Monday, January 30, 2023

Sears Rodessa in The Bronx, New York City, New York

One of the last places that most people would think to find Sears houses is in New York City. "New York City?!" Yes, the home of skyscrapers, subways, brownstones and Central Park is also home to Sears houses - almost 150 of them identified to date. While many of us picture Times Square as the quintessential New York City setting, the reality is that New York City is a geographically big city - over 300 square miles in size. Large swaths of the city were developed as the "suburbs" of the high rises of Manhattan, particularly during the years when kit houses were most popular, and on these streets, we've found quite a few Sears houses. Let's take a look! 

To date, we've found Sears houses in 4 of the 5 boroughs (still looking for one in Manhattan). The Bronx, the northernmost of the boroughs, has the second largest number of identified Sears houses of the 5 boroughs. I wasn't too surprised by that because Westchester County which lies directly north of The Bronx (including the City of Yonkers), is homes to hundreds of Sears homes. But considering the growth that all parts of New York City have experienced over the past 100 years, it's still exciting to find Sears houses wherever we find them in the city.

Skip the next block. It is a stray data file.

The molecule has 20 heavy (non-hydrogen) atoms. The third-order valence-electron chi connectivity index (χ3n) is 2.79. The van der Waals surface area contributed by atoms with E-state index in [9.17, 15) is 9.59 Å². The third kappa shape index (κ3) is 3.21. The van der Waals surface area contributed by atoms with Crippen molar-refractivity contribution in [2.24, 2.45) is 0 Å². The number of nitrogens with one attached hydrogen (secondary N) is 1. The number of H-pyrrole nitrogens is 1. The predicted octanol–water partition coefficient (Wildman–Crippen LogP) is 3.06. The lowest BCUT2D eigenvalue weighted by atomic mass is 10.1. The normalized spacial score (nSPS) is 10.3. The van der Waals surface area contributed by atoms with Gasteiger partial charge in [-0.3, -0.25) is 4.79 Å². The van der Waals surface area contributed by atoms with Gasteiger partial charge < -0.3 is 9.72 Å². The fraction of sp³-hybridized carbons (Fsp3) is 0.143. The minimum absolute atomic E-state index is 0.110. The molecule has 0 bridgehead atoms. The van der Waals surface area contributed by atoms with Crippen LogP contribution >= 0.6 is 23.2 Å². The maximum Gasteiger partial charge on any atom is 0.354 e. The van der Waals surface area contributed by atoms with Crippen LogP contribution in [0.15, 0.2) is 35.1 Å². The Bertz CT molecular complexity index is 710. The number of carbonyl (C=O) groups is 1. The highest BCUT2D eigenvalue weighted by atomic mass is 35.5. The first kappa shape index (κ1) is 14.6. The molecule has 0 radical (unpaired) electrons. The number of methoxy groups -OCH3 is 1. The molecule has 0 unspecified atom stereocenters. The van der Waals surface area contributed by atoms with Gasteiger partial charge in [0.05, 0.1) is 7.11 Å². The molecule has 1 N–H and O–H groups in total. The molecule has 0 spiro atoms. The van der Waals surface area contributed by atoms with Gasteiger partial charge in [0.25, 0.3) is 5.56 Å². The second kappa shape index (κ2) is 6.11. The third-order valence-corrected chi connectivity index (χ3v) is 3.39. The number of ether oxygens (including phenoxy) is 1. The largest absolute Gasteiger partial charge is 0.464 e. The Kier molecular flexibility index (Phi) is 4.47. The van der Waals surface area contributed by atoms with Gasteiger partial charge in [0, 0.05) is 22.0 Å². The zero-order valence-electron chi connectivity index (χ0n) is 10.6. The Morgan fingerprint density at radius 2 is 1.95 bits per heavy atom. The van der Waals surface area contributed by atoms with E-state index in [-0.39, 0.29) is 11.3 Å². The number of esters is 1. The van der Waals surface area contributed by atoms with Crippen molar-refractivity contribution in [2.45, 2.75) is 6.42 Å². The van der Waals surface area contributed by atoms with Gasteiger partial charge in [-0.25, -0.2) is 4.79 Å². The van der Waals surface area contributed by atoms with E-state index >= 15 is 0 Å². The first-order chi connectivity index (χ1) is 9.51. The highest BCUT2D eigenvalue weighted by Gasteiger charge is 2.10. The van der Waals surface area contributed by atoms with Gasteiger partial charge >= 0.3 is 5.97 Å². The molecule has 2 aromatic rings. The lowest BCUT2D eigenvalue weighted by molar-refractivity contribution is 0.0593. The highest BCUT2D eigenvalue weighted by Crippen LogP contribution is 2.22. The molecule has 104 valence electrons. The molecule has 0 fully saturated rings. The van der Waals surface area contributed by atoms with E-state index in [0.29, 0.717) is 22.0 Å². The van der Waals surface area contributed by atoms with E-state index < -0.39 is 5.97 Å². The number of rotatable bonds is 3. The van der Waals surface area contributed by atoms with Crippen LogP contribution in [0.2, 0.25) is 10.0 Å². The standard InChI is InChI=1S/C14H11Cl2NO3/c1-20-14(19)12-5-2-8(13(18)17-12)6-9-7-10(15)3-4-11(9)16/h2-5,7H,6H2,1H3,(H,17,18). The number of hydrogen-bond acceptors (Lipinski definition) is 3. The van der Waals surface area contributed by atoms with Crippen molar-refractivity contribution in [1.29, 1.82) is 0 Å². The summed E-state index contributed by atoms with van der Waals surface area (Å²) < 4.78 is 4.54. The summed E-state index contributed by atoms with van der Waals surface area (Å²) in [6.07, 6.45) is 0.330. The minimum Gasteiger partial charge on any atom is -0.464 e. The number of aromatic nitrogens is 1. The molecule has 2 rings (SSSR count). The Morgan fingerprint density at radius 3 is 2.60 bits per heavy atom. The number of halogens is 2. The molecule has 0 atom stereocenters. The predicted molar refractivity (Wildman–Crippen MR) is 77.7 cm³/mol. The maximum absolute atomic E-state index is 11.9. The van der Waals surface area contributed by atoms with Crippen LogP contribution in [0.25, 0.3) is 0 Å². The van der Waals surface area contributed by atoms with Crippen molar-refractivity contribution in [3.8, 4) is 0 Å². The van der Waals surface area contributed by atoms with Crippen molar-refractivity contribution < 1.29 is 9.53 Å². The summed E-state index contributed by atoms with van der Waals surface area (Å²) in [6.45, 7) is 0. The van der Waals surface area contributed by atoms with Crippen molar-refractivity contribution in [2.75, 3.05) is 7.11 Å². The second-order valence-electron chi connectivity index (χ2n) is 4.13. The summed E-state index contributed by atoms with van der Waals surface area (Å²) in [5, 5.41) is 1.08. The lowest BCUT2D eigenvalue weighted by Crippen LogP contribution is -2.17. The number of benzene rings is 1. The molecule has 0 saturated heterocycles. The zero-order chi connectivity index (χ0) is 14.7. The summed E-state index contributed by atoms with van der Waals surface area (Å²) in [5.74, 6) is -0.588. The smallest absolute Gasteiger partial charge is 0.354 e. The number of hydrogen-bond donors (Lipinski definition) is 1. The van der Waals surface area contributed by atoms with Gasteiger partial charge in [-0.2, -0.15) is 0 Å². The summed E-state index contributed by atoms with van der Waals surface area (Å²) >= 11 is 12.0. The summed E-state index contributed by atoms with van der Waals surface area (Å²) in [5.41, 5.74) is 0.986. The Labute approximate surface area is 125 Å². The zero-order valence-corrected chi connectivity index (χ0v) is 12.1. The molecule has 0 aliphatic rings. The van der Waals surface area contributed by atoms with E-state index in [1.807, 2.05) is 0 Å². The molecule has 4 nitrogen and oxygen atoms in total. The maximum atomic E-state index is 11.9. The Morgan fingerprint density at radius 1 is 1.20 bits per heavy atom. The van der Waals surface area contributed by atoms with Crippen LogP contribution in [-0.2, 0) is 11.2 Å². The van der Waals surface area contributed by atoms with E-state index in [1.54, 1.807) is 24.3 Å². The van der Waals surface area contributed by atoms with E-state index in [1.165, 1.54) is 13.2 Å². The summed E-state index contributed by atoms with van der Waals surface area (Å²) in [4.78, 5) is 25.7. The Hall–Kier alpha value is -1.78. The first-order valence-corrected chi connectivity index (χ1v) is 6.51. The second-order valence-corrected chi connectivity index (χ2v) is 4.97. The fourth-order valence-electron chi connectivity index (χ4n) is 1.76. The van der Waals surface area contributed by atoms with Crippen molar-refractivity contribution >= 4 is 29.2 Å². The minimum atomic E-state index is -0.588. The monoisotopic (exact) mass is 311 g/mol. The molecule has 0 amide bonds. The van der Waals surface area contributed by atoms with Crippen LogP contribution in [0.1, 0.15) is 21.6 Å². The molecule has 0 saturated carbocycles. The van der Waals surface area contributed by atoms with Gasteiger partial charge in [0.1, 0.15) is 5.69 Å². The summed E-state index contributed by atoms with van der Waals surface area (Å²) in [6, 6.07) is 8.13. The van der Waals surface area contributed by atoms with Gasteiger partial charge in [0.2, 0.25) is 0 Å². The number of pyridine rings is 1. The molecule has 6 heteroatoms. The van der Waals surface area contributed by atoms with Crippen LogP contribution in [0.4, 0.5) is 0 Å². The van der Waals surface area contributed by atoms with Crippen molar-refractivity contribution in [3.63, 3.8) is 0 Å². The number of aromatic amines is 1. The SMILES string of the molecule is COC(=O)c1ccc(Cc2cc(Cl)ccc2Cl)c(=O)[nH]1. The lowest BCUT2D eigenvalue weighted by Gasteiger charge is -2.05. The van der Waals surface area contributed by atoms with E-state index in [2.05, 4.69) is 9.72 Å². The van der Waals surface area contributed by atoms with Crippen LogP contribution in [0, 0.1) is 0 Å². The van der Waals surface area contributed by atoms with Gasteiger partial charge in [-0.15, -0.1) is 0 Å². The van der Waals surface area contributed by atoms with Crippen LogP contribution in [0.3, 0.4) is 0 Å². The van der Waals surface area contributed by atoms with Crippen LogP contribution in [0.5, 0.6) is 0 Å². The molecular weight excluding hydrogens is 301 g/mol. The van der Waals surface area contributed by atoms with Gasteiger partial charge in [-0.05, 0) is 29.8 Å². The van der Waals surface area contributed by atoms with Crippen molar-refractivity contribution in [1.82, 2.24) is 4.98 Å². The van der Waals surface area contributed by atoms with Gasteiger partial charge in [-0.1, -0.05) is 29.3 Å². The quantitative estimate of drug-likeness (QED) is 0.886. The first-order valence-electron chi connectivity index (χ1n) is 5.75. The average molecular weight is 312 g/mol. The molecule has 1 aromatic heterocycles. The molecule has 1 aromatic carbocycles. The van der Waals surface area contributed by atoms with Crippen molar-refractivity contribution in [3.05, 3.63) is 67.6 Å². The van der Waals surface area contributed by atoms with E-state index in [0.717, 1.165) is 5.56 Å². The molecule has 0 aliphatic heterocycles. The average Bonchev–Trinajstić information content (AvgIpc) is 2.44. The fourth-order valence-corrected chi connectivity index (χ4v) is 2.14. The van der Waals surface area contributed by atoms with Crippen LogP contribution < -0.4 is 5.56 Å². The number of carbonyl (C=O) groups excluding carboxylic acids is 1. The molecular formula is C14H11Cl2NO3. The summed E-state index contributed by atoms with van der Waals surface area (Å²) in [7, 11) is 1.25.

What I love about this example of the Sears Rodessa on Wickham Avenue is how much of the original details can still be seen on this house. Having viewed most of the houses found in New York City, I can tell you that most of them have been altered to one degree or another, sometimes to the point that it's difficult to see the original lines of the house. But not this house! Decorative bargeboards, rafter tails and the trellis work on the porch columns - all original details that often disappear after 100 years. 

Another cool aspect of finding Sears houses in New York City is that the city maintains an archive of photos taking in the 1940s and 1980s for tax assessments. These photos allow you to view a snapshot in time of a building as it appeared at various points in its history. As you can see from the 1940s photo of the Rodessa on Wickham Avenue, it looked largely the same as when it was built and it hasn't changed much over the past 100 or so years. 

Image courtesy of the City of New York, New York

Here's a couple more views of the Rodessa showing how well it matches up with the catalog image. 

Thank you for joining me! I plan on sharing more examples of Sears homes in New York City in the near future. 

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